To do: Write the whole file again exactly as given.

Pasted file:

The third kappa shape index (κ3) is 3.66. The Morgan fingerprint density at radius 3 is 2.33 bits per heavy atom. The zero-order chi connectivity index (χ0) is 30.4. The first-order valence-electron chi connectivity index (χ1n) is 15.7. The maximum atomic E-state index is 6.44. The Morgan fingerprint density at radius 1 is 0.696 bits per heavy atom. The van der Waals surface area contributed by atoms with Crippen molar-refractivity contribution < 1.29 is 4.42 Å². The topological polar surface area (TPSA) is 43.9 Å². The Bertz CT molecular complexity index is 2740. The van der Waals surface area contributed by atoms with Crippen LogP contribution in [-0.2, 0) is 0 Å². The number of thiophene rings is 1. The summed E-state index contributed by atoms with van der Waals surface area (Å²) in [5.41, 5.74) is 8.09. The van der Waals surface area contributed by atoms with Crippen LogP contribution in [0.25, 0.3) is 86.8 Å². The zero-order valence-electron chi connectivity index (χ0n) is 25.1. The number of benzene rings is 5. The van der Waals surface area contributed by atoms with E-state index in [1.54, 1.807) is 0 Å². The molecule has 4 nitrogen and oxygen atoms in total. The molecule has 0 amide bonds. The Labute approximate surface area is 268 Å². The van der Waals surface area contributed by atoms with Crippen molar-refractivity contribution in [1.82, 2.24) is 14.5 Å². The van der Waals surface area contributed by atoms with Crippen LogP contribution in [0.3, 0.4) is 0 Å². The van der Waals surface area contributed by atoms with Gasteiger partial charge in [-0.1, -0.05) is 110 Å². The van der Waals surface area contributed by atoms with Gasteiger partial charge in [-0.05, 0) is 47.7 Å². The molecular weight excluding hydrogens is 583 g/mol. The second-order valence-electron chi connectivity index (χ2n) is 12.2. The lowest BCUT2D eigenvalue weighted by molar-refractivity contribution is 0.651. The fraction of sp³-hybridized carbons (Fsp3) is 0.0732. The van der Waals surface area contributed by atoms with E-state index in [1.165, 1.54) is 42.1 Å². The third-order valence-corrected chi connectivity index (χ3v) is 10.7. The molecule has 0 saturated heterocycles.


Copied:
The third kappa shape index (κ3) is 3.66. The Morgan fingerprint density at radius 3 is 2.33 bits per heavy atom. The zero-order chi connectivity index (χ0) is 30.4. The first-order valence-electron chi connectivity index (χ1n) is 15.7. The maximum atomic E-state index is 6.44. The Morgan fingerprint density at radius 1 is 0.696 bits per heavy atom. The van der Waals surface area contributed by atoms with Crippen molar-refractivity contribution < 1.29 is 4.42 Å². The topological polar surface area (TPSA) is 43.9 Å². The Bertz CT molecular complexity index is 2740. The van der Waals surface area contributed by atoms with Crippen LogP contribution in [-0.2, 0) is 0 Å². The number of thiophene rings is 1. The summed E-state index contributed by atoms with van der Waals surface area (Å²) in [5.41, 5.74) is 8.09. The van der Waals surface area contributed by atoms with Crippen LogP contribution in [0.25, 0.3) is 86.8 Å². The zero-order valence-electron chi connectivity index (χ0n) is 25.1. The number of benzene rings is 5. The van der Waals surface area contributed by atoms with E-state index in [1.54, 1.807) is 0 Å². The molecule has 4 nitrogen and oxygen atoms in total. The molecule has 0 amide bonds. The Labute approximate surface area is 268 Å². The van der Waals surface area contributed by atoms with Crippen molar-refractivity contribution in [1.82, 2.24) is 14.5 Å². The van der Waals surface area contributed by atoms with Crippen LogP contribution in [0.3, 0.4) is 0 Å². The van der Waals surface area contributed by atoms with Gasteiger partial charge in [-0.1, -0.05) is 110 Å². The van der Waals surface area contributed by atoms with Gasteiger partial charge in [-0.05, 0) is 47.7 Å². The molecular weight excluding hydrogens is 583 g/mol. The second-order valence-electron chi connectivity index (χ2n) is 12.2. The lowest BCUT2D eigenvalue weighted by molar-refractivity contribution is 0.651. The fraction of sp³-hybridized carbons (Fsp3) is 0.0732. The van der Waals surface area contributed by atoms with E-state index in [1.165, 1.54) is 42.1 Å². The third-order valence-corrected chi connectivity index (χ3v) is 10.7. The molecule has 0 saturated heterocycles.